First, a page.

The Book That Has Affected My Life Most

When I left Japan for Israel in August 2004 to assume an offered position at Department of Hebrew and Semitic Languages, Bar-Ilan University, I sent all my books here. But for some reason I do not remember I left one book at my parents' house. Paradoxically, it is the very book that has affected my life most:

Mansoor, M. 1973. Hebrew Course. London: Linguaphone Institute.

My late grandmother (on my mother's side) bought this book for me as a present for my forthcoming 20th birthday; this was in January 1983, that is, almost 29 years ago (I was born in March 1963). When she asked me what present I would like to receive from her for my 20th birthday, she apparently expected me to ask for a nice suite or something like that. Instead, I asked for the above book as I wanted to learn Hebrew.

One may ask me why Hebrew out of the blue. Although I was born in a small rural town in the north of Japan, I was always interested in other languages and cultures. I even started learning English alone from some audio course (with all the explanations in English), which I had received from a niece of mine, before I started learning it formally at junior high school. I always liked learning this language, but it never occurred to me to study it at the university. I wanted to specialize in some "exotic" but important language in the university. I had some candidates, but in the end I chose Arabic, mainly because I was interested in the Middle East back then, and I did study Arabic as my major in the university. The idea of learning Hebrew was a kind of continuation of learning Arabic because they belong to the same language family.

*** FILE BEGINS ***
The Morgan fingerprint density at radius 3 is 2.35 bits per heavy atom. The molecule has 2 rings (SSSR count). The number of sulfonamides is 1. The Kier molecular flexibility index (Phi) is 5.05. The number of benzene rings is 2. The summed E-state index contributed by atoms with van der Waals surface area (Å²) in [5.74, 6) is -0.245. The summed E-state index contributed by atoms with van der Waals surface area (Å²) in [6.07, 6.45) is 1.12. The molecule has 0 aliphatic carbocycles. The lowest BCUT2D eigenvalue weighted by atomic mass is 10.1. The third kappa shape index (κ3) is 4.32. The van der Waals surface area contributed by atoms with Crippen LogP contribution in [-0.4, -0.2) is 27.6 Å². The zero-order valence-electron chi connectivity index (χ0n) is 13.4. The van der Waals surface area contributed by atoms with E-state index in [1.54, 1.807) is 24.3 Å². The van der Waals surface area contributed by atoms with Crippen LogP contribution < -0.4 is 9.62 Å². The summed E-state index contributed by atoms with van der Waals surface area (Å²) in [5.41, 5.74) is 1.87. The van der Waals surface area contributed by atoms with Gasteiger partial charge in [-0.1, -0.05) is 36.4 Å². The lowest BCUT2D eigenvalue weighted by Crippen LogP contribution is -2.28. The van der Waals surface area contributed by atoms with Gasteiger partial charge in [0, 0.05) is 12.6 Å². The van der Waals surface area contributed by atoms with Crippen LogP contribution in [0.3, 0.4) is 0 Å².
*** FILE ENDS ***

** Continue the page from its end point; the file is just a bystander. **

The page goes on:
When I started learning Hebrew from the above mentioned book, I could never imagine that I would end up receiving my PhD in Hebrew linguistics in Israel and teaching it there. Even the wildest imagination would have been able to foresee this. Anyway, a few months after I started to learn Hebrew, I told myself that I would like to dedicate my life to the study of this language. Since then I persevered in the pursuit of my dream, and very fortunately, teaching Hebrew linguistics at an Israeli university is my present occupation. All this started with the above mentioned book. It also reminds me not only of my late grandmother, who bought it for me, but also of my late supervisor at the Hebrew University of Jerusalem, Prof. Shelomo Morag, who turned out to be one of the advisers to this book.

Now I see this book every day. Every time I see it, I am reminded of the days when I started learning Hebrew and the feeling I had back then, of my late grandmother and later supervisor, who affected my life very profoundly, and, of course, of the strange path I have taken in my life.